A study observed improved symptoms and signs of inflammation in patients with pain osteoarthritis (OA) of the hand who took low-dose oral prednisolone compared to placebo. The findings from the HOPE trial were presented during a plenary session at the American College of Rheumatology (ACR)/Empowering Rheumatology Professionals Annual Meeting.
The trial was a randomized, double-blind study that included patients with painful hand OA who met ACR criteria and presented signs of synovial inflammation. Patients were excluded based on the following criteria: chronic inflammatory rheumatic diseases, psoriasis, using immune modulating drugs within 90 days before baseline, and predominant thumb base pain. Patients were randomized to receive either prednisolone 10 mg daily or placebo for six weeks and then underwent a two-week tapering scheme and six weeks with no study medication. Evaluations were performed at two, four, six, eight, and 14 weeks. The main outcome was visual analog scale (VAS) finger pain at six weeks; additional outcomes included fulfilment of OMERACT-OARSI responder criteria, Australian/Canadian Hand OA Index (AUSCAN) pain/function, Functional Index for Hand OA (FIHOA), VAS patient global assessment, Short-Form 36 and grip strength.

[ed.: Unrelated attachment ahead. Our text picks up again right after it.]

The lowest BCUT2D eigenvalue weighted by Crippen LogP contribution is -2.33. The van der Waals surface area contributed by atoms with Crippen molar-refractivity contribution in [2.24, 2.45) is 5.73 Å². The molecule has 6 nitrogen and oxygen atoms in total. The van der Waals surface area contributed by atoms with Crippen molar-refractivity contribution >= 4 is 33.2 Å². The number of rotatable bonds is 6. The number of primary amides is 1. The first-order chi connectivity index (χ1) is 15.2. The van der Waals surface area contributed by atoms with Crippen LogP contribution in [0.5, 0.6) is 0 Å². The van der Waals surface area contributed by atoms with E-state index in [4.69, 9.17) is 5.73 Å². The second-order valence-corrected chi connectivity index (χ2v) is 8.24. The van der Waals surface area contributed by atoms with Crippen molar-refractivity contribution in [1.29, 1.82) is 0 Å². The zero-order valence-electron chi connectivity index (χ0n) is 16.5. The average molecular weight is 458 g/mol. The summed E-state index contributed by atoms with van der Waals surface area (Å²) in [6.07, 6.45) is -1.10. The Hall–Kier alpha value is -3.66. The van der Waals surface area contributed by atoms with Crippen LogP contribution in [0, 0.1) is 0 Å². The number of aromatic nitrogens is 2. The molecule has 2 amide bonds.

Of 92 patients (mean [SD] age, 63.9 [8.8] years; 79% were female) randomized—46 I the prednisolone group and 46 in the placebo group—42 patients in each group finished the trial. The prednisolone group had a better mean six-week change in VAS finger pain (–21.5) compared to the placebo group (–5.2); the mean between-group difference was –16.5. More patients in the prednisolone group than the placebo group met OARSI responder criteria at six weeks (n=33, 72% vs. n=15, 33%, odds ratio=5.3; 95% CI, 2.0 to 13.6, P=0.001). Prednisolone had superior outcomes compared to placebo in the majority of the secondary outcomes. Six-week ultrasound synovitis was significantly improved in the prednisolone group compared to the placebo group, but PDS did not significantly differ. Between-group differences resolved after tapering. The groups had similar rates of adverse events, most of which were mild.